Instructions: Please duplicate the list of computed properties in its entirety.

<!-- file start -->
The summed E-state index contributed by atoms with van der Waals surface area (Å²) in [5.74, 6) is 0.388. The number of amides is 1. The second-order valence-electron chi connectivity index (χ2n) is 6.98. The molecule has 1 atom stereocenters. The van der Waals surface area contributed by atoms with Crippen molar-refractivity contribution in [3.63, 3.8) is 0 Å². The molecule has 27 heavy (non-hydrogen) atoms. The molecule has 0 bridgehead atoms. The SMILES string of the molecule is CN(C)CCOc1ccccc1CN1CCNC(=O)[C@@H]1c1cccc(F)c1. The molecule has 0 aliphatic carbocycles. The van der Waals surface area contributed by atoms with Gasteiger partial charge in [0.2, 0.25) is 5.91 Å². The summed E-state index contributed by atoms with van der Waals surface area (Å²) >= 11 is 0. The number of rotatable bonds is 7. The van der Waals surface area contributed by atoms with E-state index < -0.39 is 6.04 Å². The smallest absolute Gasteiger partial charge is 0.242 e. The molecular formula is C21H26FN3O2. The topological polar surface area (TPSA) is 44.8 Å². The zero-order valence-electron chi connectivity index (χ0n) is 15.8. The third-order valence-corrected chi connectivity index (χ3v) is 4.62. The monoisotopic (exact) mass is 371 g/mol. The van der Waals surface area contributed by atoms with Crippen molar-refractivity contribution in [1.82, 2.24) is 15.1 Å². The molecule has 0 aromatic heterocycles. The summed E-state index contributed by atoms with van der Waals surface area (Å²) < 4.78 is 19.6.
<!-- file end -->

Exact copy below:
The summed E-state index contributed by atoms with van der Waals surface area (Å²) in [5.74, 6) is 0.388. The number of amides is 1. The second-order valence-electron chi connectivity index (χ2n) is 6.98. The molecule has 1 atom stereocenters. The van der Waals surface area contributed by atoms with Crippen molar-refractivity contribution in [3.63, 3.8) is 0 Å². The molecule has 27 heavy (non-hydrogen) atoms. The molecule has 0 bridgehead atoms. The SMILES string of the molecule is CN(C)CCOc1ccccc1CN1CCNC(=O)[C@@H]1c1cccc(F)c1. The molecule has 0 aliphatic carbocycles. The van der Waals surface area contributed by atoms with Gasteiger partial charge in [0.2, 0.25) is 5.91 Å². The summed E-state index contributed by atoms with van der Waals surface area (Å²) >= 11 is 0. The number of rotatable bonds is 7. The van der Waals surface area contributed by atoms with E-state index < -0.39 is 6.04 Å². The smallest absolute Gasteiger partial charge is 0.242 e. The molecular formula is C21H26FN3O2. The topological polar surface area (TPSA) is 44.8 Å². The zero-order valence-electron chi connectivity index (χ0n) is 15.8. The third-order valence-corrected chi connectivity index (χ3v) is 4.62. The monoisotopic (exact) mass is 371 g/mol. The van der Waals surface area contributed by atoms with Crippen molar-refractivity contribution in [1.82, 2.24) is 15.1 Å². The molecule has 0 aromatic heterocycles. The summed E-state index contributed by atoms with van der Waals surface area (Å²) < 4.78 is 19.6.